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Regional Technology Transfer Operations Form to Stimulate Economic Growth and Entrepreneurial Opportunity
The State University of New York (SUNY), in partnership with The Research Foundation of SUNY and SUNY campuses statewide, has launched five regional "Technology Transfer" hubs across the SUNY research enterprise as part of a novel effort to spur new high-tech business opportunities and stimulate economic growth across New York State. The move is in direct alignment with the SUNY Strategic Plan to build the Entrepreneurial Century.
Technology Transfer operations at the University at Albany, Binghamton University, University at Buffalo, the College of Nanoscale Science and Engineering, and Stony Brook University, which collectively are responsible for more than $1 billion in research expenditures, will serve as regional service providers for nearby SUNY campuses to turn SUNY innovations, inventions and ideas into products and materials for everyday public benefit.
SUNY College of Optometry, Upstate Medical University, Downstate Medical Center and SUNY College of Environmental Science and Forestry already operate through a single point of contact for regional handling of technology transfer and licensing matters.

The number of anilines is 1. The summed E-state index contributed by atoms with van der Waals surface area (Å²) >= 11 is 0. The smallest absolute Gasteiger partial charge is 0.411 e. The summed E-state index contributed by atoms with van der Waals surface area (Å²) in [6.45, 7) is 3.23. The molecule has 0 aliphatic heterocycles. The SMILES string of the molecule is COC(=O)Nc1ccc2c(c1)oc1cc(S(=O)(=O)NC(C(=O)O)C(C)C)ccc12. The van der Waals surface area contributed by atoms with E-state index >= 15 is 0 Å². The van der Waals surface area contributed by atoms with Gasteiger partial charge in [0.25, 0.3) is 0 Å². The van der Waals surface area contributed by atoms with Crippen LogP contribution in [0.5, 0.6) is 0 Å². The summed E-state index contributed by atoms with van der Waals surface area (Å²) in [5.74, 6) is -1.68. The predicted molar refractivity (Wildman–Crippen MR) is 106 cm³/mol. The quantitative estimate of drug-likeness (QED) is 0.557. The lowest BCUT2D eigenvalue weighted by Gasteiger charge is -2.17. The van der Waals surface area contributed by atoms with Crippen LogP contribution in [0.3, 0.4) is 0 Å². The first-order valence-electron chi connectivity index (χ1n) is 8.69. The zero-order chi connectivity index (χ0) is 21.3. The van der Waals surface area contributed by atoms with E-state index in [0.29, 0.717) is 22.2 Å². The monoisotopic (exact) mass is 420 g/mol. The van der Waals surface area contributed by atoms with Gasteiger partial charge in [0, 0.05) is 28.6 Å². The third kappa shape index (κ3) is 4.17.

"The regionalization of SUNY's technology transfer operations is a clear expression and application of the Power of SUNY," said SUNY Chancellor Nancy L. Zimpher.
"Relying on the established expertise of the SUNY research community, our goal is to build a best-in-class innovation infrastructure that cultivates entrepreneurial thinking, drives new industry, creates jobs and improves the quality of life in our communities."
"Innovation is the lifeblood of the 21st century nanotechnology-driven economy," said Brenda Lubrano-Birken, Vice President of Policy and Regulatory Affairs, Senior Legal Advisor for Externally Sponsored Programs, and Director of the Office of Technology Innovation and Commercialization of the College of Nanoscale Science and Engineering. "Enhancing the ability of SUNY to rapidly commercialize groundbreaking technologies in electronics, homeland defense, health care, clean energy and other critical areas will create significant economic opportunities across New York."
Efficient technology transfer operations close the gap between innovation and implementation, leading to a more rapid introduction of new products and services into the market place. The process includes license negotiation, idea and patent protection and other stages of administration and oversight.
University research centers and associated business incubators are responsible for innovation in a variety of fields such as biomedical and pharmaceutical, energy, high performance computing, and nanotechnology. Examples of inventions that result and which benefit the public include faster computer processors and environmentally friendly energies and consumer products.